This week a freedom of information request revealed that children as young as 6 have been questioned by the police over “sexting” – the act of exchanging sexually explicit images and messages – “a sext”.
This disclosure highlights the alarming rate at which the unsavoury trappings of social media and messaging are filtering down to the youngest members of society. There is a deficiency in educating children on the risks associated with messaging and social media. Whilst many see it as innocent fun, they fail to appreciate that it is illegal and can leave people vulnerable to bullying, and in more sinister cases attract the attention of sex offenders.
The press has reported that in the last year alone there have been 742 investigations into under 18s for making, possessing or distributing indecent images, with nearly 25% of those arrested under the age of 13. This is five times the number investigated in 2012. These figures follow on from the news last week that a 14 year old boy who took a naked selfie and sent it to a girl at his school, with whom he had been flirting, found himself in hot water with both the school and the police. What started out as harmless teenage fun has turned into a potentially life-changing misdemeanour on the part of the boy and the girl involved.
The individuals in question were engaged in “sexting”. The boy sent the image to a girl, of the same age, using Snapchat – an app which automatically deletes direct messages within 10 seconds. Risk free you may think? Well, not quite.
Before the image ‘self-destructed’ the girl saved it to her phone and shared it with other pupils. This image later came to the attention of a police officer associated with the school. The individuals have both been added to the police intelligence database for making and distributing an indecent image of a child, under the Protection of Children Act 1978. Despite no charges being brought, the teenagers’ details could be revealed in advanced criminal records checks, hindering future employment opportunities, especially work involving children.
For teenagers to be held criminally accountable for sending a sext is something few would have predicted. This case has seen the criminalising of teenagers under a law which is intended to protect them. It seems ludicrous that the incident was escalated to such a level that the police were involved in what was seemingly harmless teenage fun. Is it not enough that the teenage boy has suffered the humiliation of having an intimate image go viral amongst his peers, let alone contend with the worry that details of the incident may resurface at some point in the future. Surely the boy was a victim in all of this?
Whilst the general public may have sympathy for this individual, the law did not. At 14 years old he was not considered to be the victim. Yet it is an interesting dichotomy that had the boy been 18 years of age he could have been considered the victim following the criminalisation of revenge porn under the new Criminal Justice and Courts Act 2015. That is assuming it could be proved that the girl circulated the image to their peers with the intention of causing the boy distress.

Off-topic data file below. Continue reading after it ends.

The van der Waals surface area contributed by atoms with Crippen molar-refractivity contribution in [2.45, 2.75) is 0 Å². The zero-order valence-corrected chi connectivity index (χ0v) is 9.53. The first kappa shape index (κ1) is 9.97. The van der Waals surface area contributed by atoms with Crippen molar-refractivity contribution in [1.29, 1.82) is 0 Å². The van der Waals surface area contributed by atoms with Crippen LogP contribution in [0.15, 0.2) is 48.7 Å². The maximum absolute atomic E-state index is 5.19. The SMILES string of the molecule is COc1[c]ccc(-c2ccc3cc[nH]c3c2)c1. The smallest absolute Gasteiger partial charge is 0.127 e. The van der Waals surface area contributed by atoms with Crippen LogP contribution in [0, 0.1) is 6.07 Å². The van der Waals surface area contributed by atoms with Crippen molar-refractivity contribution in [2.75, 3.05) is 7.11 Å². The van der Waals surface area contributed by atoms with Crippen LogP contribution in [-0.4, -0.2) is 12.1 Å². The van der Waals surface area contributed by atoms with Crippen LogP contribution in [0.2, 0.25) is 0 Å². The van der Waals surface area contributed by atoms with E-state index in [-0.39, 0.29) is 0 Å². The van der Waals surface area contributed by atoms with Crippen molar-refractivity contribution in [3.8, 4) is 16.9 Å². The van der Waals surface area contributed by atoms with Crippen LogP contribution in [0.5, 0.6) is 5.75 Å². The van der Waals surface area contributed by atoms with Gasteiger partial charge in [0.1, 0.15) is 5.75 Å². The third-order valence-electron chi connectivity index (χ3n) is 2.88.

Most teenagers own a smart phone, and apps such as Snapchat have become integral to a twenty-first century friendship. Zoe Hilton of the National Crime Agency’s Child Exploitation and Online Protection Centre has described how “sexting is becoming quite normal for teenagers.” With mounting pressure to join in with the latest craze, few teenagers would give a second thought to sending such communications. Like many, they thrive on the perceived anonymity of social media and the internet.
Few realise how quickly an individual can lose control of these images exposing young people to more than embarrassment. It can lead to bullying, anxiety and in some cases suicide. ChildLine has revealed that it provided 1,300 counselling sessions last year for young people worried about sexting. Whilst statistics from the Priory Group in 2015 have shown that admission for anxiety in teenagers has risen by 50% in the last four years, with sexting being considered a key factor in this trend.
What happens if an individual is the recipient of an unwanted sext? Most people will generally send sexts with certain knowledge that the recipient wants to see, or at the very least will not be offended by, the communication. However, if the sext containing an explicit image is sent to someone who may well be distressed by it, this may be a crime under the Malicious Communications Act 1988 and harassment laws.
Forwarding on the images received runs the risk of a breach of copyright law. When a photo is created, the creator automatically becomes the owner of the copyright. If the receiver then circulates the image, or posts it on a website, then they would be infringing copyright. The receiver, in disseminating the image more widely, also risks a breach of privacy. Yet it is difficult to imagine many copyright claims in this context.
This case highlights the naivety of children when sending such images, although the problem is not confined to children. Many do not recognise what constitutes ethical and unethical behaviour in the sharing of sexual images, nor do they understand the legal and personal implications of sexting. As the law continues to evolve to keep abreast with challenges posed by new methods of communication, education on the potential risks of online conduct is a lesson which would serve both children and adults well.
Overcome with the excitement of a fledgling romance, a quick pause to consult the law before sending an intimate image may not be rule number one in the flirting manual. However, a pause for thought before taking what may prove to be an irrevocable step should be a guiding principle.